Forum for Science, Industry and Business

Sponsored by:     3M 
Search our Site:

 

Memory Problems Often Not Present in Middle-Aged People with Alzheimer’s Disease

17.05.2011
A new study suggests more than half of people who develop Alzheimer’s disease before the age of 60 are initially misdiagnosed as having other kinds of brain disease when they do not have memory problems. The research is published in the May 17, 2011, print issue of Neurology®, the medical journal of the American Academy of Neurology.

For the study, researchers reviewed the cases of 40 people from the Neurological Tissue Bank-University of Barcelona-Hospital Clínic-IDIBAPS in Barcelona, Spain, whose brains showed that they had Alzheimer’s disease in an autopsy. Researchers also reviewed information about the age at which the symptoms began and family history.

About 38 percent experienced initial symptoms other than memory problems.

The study found that one-third of people with confirmed early onset Alzheimer’s disease showed symptoms other than memory problems, such as behavior, vision or language problems and a decline in executive function, or the ability to carry out tasks. In people with atypical symptoms and no memory problems, 53 percent were incorrectly diagnosed when first seen by a doctor, compared to four percent of those who had memory problems. They were mainly diagnosed with other types of dementia. Of those with unusual initial symptoms, 47 percent were still incorrectly diagnosed at the time of their death.

“People who develop early onset Alzheimer’s disease often experience these atypical symptoms rather than memory problems, which can make getting an accurate diagnosis difficult,” said study author Albert Lladó, MD, PhD, with the Alzheimer’s Disease and Other Cognitive Disorders Unit, Hospital Clínic of Barcelona and the Institute of Biomedical Investigation August Pi i Sunyer (IDIBAPS), in Barcelona, Spain. “Biomarkers of Alzheimer’s disease and other disorders are needed for us to better recognize, diagnose and treat early onset Alzheimer’s disease sooner to improve the quality of life of these patients.”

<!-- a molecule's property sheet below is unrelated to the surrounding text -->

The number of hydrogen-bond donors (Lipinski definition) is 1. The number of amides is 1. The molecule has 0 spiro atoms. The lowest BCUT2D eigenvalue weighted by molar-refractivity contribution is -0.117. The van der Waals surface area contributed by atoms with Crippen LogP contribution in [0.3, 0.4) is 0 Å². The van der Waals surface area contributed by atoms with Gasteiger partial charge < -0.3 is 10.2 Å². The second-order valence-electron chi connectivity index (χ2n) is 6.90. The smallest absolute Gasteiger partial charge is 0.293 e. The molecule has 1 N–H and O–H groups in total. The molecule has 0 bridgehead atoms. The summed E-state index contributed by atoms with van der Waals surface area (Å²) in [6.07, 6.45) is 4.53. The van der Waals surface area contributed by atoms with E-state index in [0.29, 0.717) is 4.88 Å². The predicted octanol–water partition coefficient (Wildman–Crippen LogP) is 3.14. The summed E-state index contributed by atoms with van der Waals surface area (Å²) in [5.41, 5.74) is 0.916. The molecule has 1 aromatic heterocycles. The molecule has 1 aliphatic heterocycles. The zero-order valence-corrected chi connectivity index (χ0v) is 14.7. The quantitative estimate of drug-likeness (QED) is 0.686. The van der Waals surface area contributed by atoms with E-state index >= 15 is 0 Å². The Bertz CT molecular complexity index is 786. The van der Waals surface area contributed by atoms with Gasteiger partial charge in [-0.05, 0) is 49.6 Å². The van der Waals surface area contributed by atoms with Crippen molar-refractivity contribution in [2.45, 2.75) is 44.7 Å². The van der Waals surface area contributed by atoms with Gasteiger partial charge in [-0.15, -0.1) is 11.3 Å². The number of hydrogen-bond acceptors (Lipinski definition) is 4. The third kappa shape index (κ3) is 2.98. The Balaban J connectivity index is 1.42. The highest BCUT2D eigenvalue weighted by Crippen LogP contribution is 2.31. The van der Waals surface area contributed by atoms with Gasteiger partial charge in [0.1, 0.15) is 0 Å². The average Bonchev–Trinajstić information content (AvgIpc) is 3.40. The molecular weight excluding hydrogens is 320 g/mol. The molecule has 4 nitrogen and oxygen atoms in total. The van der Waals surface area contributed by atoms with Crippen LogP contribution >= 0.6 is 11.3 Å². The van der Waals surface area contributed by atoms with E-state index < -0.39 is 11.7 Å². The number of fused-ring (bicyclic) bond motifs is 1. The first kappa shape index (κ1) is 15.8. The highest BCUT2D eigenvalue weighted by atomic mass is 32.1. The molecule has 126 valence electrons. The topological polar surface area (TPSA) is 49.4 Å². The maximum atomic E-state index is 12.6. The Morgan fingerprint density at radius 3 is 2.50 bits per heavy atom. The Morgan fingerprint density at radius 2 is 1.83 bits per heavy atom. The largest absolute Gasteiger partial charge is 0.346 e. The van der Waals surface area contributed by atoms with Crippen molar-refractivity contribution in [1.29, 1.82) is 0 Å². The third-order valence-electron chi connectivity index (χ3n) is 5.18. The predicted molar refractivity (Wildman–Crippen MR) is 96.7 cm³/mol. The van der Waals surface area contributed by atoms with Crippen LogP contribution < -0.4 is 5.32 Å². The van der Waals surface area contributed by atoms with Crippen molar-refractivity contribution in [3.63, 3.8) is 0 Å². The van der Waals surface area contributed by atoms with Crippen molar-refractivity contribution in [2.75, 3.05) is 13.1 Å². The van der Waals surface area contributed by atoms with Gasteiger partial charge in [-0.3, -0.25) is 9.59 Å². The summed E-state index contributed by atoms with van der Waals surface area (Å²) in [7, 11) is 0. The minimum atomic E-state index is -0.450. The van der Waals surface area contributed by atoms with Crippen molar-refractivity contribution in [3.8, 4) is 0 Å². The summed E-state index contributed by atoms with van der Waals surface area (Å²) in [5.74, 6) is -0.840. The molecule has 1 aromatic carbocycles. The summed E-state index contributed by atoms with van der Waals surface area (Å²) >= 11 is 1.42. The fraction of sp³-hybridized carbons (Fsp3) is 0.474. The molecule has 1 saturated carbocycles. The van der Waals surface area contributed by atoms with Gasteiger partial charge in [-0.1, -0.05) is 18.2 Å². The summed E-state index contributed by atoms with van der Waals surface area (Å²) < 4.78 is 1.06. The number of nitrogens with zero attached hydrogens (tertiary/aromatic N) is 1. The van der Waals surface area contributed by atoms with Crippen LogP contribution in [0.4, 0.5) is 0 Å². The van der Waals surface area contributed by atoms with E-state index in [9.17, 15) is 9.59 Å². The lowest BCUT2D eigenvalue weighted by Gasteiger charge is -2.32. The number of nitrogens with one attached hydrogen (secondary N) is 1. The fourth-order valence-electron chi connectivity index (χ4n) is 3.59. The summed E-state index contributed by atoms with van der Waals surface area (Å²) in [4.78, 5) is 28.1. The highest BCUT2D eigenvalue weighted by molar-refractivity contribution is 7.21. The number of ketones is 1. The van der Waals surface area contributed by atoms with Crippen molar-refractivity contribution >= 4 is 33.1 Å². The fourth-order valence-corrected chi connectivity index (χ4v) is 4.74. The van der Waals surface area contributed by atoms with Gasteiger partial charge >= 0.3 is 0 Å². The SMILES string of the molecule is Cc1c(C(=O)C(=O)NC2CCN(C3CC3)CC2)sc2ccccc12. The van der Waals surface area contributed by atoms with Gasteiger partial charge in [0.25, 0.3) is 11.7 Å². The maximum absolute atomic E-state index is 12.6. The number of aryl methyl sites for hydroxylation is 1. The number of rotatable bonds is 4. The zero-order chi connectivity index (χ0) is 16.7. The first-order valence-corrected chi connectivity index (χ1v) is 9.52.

The study was supported by a grant from the Hospital Clínic-Emili Letang.

The American Academy of Neurology, an association of more than 24,000 neurologists and neuroscience professionals, is dedicated to promoting the highest quality patient-centered neurologic care. A neurologist is a doctor with specialized training in diagnosing, treating and managing disorders of the brain and nervous system such as Alzheimer’s disease, stroke, migraine, multiple sclerosis, brain injury, Parkinson’s disease and epilepsy.

For more information about the American Academy of Neurology, visit http://www.aan.com.

VIDEO: http://www.youtube.com/AANChannel
TEXT: http://www.aan.com/press
TWEETS: http://www.twitter.com/AANPublic

Rachel L. Seroka | American Academy of Neurology
Further information:
http://www.aan.com

Further reports about: Academy of Neurology Alzheimer Disease Middle-Aged Neurology memory problems

More articles from Studies and Analyses:

nachricht Europe’s Demographic Future. Where the Regions Are Heading after a Decade of Crises
10.08.2017 | Berlin-Institut für Bevölkerung und Entwicklung

nachricht Scientists reveal source of human heartbeat in 3-D
07.08.2017 | University of Manchester

All articles from Studies and Analyses >>>

The most recent press releases about innovation >>>

Die letzten 5 Focus-News des innovations-reports im Überblick:

Im Focus: Fizzy soda water could be key to clean manufacture of flat wonder material: Graphene